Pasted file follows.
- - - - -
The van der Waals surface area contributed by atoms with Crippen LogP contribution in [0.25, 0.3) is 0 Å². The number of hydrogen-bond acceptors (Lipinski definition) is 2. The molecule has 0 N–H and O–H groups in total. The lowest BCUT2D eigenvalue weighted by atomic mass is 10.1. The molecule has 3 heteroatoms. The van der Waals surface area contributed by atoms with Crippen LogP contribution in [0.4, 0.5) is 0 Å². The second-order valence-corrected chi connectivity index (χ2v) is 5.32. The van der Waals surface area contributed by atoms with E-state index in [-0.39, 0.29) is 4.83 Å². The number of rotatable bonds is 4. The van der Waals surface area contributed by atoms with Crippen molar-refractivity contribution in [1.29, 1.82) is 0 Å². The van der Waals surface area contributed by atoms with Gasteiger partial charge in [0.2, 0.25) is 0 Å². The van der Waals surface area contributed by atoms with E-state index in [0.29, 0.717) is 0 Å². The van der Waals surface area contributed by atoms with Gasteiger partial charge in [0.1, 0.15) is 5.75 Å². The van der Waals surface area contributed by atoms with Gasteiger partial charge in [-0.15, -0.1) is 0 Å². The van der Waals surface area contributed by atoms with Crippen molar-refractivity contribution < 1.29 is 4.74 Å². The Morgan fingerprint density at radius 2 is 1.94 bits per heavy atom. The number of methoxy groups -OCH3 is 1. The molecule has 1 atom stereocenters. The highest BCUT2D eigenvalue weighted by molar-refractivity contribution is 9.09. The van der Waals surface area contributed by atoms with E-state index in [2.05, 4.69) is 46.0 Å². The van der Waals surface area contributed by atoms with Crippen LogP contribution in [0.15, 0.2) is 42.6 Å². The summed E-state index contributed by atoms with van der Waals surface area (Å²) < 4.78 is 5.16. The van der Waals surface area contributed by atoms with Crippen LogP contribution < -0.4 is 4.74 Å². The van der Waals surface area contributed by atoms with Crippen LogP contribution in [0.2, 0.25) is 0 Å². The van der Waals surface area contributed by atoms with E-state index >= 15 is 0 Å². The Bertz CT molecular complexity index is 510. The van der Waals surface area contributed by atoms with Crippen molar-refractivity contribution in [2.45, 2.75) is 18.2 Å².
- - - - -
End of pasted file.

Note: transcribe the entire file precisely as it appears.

The van der Waals surface area contributed by atoms with Crippen LogP contribution in [0.25, 0.3) is 0 Å². The number of hydrogen-bond acceptors (Lipinski definition) is 2. The molecule has 0 N–H and O–H groups in total. The lowest BCUT2D eigenvalue weighted by atomic mass is 10.1. The molecule has 3 heteroatoms. The van der Waals surface area contributed by atoms with Crippen LogP contribution in [0.4, 0.5) is 0 Å². The second-order valence-corrected chi connectivity index (χ2v) is 5.32. The van der Waals surface area contributed by atoms with E-state index in [-0.39, 0.29) is 4.83 Å². The number of rotatable bonds is 4. The van der Waals surface area contributed by atoms with Crippen molar-refractivity contribution in [1.29, 1.82) is 0 Å². The van der Waals surface area contributed by atoms with Gasteiger partial charge in [0.2, 0.25) is 0 Å². The van der Waals surface area contributed by atoms with E-state index in [0.29, 0.717) is 0 Å². The van der Waals surface area contributed by atoms with Gasteiger partial charge in [0.1, 0.15) is 5.75 Å². The van der Waals surface area contributed by atoms with Gasteiger partial charge in [-0.15, -0.1) is 0 Å². The van der Waals surface area contributed by atoms with Crippen molar-refractivity contribution < 1.29 is 4.74 Å². The Morgan fingerprint density at radius 2 is 1.94 bits per heavy atom. The number of methoxy groups -OCH3 is 1. The molecule has 1 atom stereocenters. The highest BCUT2D eigenvalue weighted by molar-refractivity contribution is 9.09. The van der Waals surface area contributed by atoms with E-state index in [2.05, 4.69) is 46.0 Å². The van der Waals surface area contributed by atoms with Crippen LogP contribution in [0.15, 0.2) is 42.6 Å². The summed E-state index contributed by atoms with van der Waals surface area (Å²) < 4.78 is 5.16. The van der Waals surface area contributed by atoms with Crippen LogP contribution < -0.4 is 4.74 Å². The van der Waals surface area contributed by atoms with Crippen LogP contribution in [0.2, 0.25) is 0 Å². The van der Waals surface area contributed by atoms with E-state index >= 15 is 0 Å². The Bertz CT molecular complexity index is 510. The van der Waals surface area contributed by atoms with Crippen molar-refractivity contribution in [2.45, 2.75) is 18.2 Å².